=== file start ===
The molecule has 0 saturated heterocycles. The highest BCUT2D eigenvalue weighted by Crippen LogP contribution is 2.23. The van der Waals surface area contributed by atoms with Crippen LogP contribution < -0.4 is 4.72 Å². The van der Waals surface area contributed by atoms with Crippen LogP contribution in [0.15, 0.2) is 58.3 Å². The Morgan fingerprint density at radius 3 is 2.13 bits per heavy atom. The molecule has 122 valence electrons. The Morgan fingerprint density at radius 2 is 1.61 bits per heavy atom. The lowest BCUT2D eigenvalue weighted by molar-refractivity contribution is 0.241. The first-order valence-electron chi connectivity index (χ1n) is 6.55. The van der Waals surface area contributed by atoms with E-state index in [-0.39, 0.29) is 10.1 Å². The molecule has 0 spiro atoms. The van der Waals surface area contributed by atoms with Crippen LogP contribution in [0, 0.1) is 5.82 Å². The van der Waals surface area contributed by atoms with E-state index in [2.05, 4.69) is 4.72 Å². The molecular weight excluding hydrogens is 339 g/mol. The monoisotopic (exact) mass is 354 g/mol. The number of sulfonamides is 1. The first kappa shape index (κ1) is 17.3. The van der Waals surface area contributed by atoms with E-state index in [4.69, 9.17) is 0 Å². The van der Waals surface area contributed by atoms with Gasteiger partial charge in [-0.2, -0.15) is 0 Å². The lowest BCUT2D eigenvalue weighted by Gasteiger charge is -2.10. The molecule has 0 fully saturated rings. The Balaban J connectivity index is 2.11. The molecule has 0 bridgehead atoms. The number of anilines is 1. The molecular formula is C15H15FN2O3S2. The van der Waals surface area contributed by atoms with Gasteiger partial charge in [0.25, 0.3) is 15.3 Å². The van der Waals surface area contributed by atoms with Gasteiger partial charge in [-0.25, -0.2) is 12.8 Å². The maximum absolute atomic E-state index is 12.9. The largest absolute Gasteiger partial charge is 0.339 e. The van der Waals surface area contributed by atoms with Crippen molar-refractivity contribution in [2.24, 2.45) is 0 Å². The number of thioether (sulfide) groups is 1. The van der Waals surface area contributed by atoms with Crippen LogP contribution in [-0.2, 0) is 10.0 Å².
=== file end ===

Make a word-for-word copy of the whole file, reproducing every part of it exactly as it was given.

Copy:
The molecule has 0 saturated heterocycles. The highest BCUT2D eigenvalue weighted by Crippen LogP contribution is 2.23. The van der Waals surface area contributed by atoms with Crippen LogP contribution < -0.4 is 4.72 Å². The van der Waals surface area contributed by atoms with Crippen LogP contribution in [0.15, 0.2) is 58.3 Å². The Morgan fingerprint density at radius 3 is 2.13 bits per heavy atom. The molecule has 122 valence electrons. The Morgan fingerprint density at radius 2 is 1.61 bits per heavy atom. The lowest BCUT2D eigenvalue weighted by molar-refractivity contribution is 0.241. The first-order valence-electron chi connectivity index (χ1n) is 6.55. The van der Waals surface area contributed by atoms with E-state index in [-0.39, 0.29) is 10.1 Å². The molecule has 0 spiro atoms. The van der Waals surface area contributed by atoms with Crippen LogP contribution in [0, 0.1) is 5.82 Å². The van der Waals surface area contributed by atoms with E-state index in [2.05, 4.69) is 4.72 Å². The molecular weight excluding hydrogens is 339 g/mol. The monoisotopic (exact) mass is 354 g/mol. The number of sulfonamides is 1. The first kappa shape index (κ1) is 17.3. The van der Waals surface area contributed by atoms with E-state index in [4.69, 9.17) is 0 Å². The van der Waals surface area contributed by atoms with Gasteiger partial charge in [-0.2, -0.15) is 0 Å². The lowest BCUT2D eigenvalue weighted by Gasteiger charge is -2.10. The molecule has 0 fully saturated rings. The Balaban J connectivity index is 2.11. The molecule has 0 bridgehead atoms. The number of anilines is 1. The molecular formula is C15H15FN2O3S2. The van der Waals surface area contributed by atoms with Gasteiger partial charge in [0.25, 0.3) is 15.3 Å². The van der Waals surface area contributed by atoms with Gasteiger partial charge in [-0.25, -0.2) is 12.8 Å². The maximum absolute atomic E-state index is 12.9. The largest absolute Gasteiger partial charge is 0.339 e. The van der Waals surface area contributed by atoms with Crippen molar-refractivity contribution in [2.24, 2.45) is 0 Å². The number of thioether (sulfide) groups is 1. The van der Waals surface area contributed by atoms with Crippen LogP contribution in [-0.2, 0) is 10.0 Å².